Repair in 3D

Swinburne is partnering with the Innovative Manufacturing Cooperative Research Centre (IMCRC) and leading repair solutions company, Tradiebot Industries, for an exciting new project.

The collaborative project, ‘Repair Bot’, will make use of 3D printing technologies and robotics along with complex materials to enable an automated rapid repair service for plastic car parts.

Inspiration for the project stems from a need for technology-driven solutions to issues facing the automotive repair industry. These issues range from material wastage, complex and restrictive design elements and the limited availability of skilled labour.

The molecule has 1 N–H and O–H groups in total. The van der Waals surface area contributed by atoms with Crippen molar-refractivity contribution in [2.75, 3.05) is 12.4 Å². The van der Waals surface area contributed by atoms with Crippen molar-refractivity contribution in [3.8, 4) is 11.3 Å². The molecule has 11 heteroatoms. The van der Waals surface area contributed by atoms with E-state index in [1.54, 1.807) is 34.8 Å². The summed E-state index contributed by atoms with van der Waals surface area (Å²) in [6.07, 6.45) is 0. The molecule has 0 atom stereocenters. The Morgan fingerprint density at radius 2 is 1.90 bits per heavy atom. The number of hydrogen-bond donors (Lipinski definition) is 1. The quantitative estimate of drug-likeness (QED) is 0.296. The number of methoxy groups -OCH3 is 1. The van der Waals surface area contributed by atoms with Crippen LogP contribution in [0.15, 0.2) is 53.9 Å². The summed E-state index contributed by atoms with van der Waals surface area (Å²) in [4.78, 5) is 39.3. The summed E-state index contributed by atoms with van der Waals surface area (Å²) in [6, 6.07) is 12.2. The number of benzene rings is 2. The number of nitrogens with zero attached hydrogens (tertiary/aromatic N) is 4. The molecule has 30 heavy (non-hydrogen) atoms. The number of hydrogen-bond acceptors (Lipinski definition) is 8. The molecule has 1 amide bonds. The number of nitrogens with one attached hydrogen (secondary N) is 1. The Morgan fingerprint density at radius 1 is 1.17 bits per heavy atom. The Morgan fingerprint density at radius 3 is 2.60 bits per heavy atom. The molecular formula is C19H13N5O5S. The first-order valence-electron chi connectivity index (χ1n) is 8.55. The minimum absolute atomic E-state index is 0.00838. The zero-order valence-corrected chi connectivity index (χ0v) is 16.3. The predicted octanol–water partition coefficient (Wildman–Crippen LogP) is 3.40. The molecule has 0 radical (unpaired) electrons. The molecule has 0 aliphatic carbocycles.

Tradiebot Industries Founder Mario Dimovski believes the project’s potential benefits go far beyond the automotive collision industry.

‘The ability to repair previously non-repairable parts using world-first technology will reduce overall repair times and repair costs.

‘It will also create real and significant export opportunities and has flow-on benefits for the environment by reducing land-fill,’ explains Mr Dimovski. Tradiebot will also deliver new future skills to the industry as more processes become automated.’

Swinburne will play a major role in the development of the Repair Bot project. ‘We will rely heavily on the Swinburne team to research, develop, document and problem-solve,’ explains Mr Dimovski.

‘This will be vital as we invent various aspects of this world-first automated system that will revolutionise repairs of plastic components.’